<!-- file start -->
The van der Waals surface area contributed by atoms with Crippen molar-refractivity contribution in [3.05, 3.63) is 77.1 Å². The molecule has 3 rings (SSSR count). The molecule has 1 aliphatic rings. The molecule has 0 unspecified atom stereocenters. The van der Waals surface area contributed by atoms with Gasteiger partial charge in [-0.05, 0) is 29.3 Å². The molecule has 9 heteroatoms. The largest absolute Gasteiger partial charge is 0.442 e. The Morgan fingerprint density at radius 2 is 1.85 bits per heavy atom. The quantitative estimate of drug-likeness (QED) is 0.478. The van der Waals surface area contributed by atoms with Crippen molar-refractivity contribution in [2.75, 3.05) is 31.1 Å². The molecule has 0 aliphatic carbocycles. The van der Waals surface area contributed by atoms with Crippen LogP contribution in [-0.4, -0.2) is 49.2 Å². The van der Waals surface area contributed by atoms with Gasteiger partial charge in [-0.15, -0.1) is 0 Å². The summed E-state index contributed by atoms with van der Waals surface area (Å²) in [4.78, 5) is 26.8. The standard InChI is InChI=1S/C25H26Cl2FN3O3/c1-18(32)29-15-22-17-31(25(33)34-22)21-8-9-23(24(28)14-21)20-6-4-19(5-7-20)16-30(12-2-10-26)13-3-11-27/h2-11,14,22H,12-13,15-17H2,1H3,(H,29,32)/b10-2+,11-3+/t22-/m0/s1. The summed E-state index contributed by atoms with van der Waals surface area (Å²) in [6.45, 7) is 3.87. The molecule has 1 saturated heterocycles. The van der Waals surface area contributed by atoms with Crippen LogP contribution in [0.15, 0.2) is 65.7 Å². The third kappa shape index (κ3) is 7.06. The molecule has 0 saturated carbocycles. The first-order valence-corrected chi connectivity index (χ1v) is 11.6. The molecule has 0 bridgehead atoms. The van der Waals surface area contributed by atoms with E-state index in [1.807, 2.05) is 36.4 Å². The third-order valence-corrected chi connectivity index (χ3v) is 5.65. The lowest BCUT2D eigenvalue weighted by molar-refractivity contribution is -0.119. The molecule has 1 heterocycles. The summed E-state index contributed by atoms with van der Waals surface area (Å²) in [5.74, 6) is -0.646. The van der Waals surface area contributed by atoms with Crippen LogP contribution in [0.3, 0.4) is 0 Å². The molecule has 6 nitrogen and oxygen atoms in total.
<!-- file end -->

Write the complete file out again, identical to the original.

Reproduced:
The van der Waals surface area contributed by atoms with Crippen molar-refractivity contribution in [3.05, 3.63) is 77.1 Å². The molecule has 3 rings (SSSR count). The molecule has 1 aliphatic rings. The molecule has 0 unspecified atom stereocenters. The van der Waals surface area contributed by atoms with Gasteiger partial charge in [-0.05, 0) is 29.3 Å². The molecule has 9 heteroatoms. The largest absolute Gasteiger partial charge is 0.442 e. The Morgan fingerprint density at radius 2 is 1.85 bits per heavy atom. The quantitative estimate of drug-likeness (QED) is 0.478. The van der Waals surface area contributed by atoms with Crippen molar-refractivity contribution in [2.75, 3.05) is 31.1 Å². The molecule has 0 aliphatic carbocycles. The van der Waals surface area contributed by atoms with Crippen LogP contribution in [-0.4, -0.2) is 49.2 Å². The van der Waals surface area contributed by atoms with Gasteiger partial charge in [-0.15, -0.1) is 0 Å². The summed E-state index contributed by atoms with van der Waals surface area (Å²) in [4.78, 5) is 26.8. The standard InChI is InChI=1S/C25H26Cl2FN3O3/c1-18(32)29-15-22-17-31(25(33)34-22)21-8-9-23(24(28)14-21)20-6-4-19(5-7-20)16-30(12-2-10-26)13-3-11-27/h2-11,14,22H,12-13,15-17H2,1H3,(H,29,32)/b10-2+,11-3+/t22-/m0/s1. The summed E-state index contributed by atoms with van der Waals surface area (Å²) in [6.45, 7) is 3.87. The molecule has 1 saturated heterocycles. The van der Waals surface area contributed by atoms with Crippen LogP contribution in [0.15, 0.2) is 65.7 Å². The third kappa shape index (κ3) is 7.06. The molecule has 0 saturated carbocycles. The first-order valence-corrected chi connectivity index (χ1v) is 11.6. The molecule has 0 bridgehead atoms. The van der Waals surface area contributed by atoms with E-state index in [1.807, 2.05) is 36.4 Å². The third-order valence-corrected chi connectivity index (χ3v) is 5.65. The lowest BCUT2D eigenvalue weighted by molar-refractivity contribution is -0.119. The molecule has 1 heterocycles. The summed E-state index contributed by atoms with van der Waals surface area (Å²) in [5.74, 6) is -0.646. The van der Waals surface area contributed by atoms with Crippen LogP contribution in [0.3, 0.4) is 0 Å². The molecule has 6 nitrogen and oxygen atoms in total.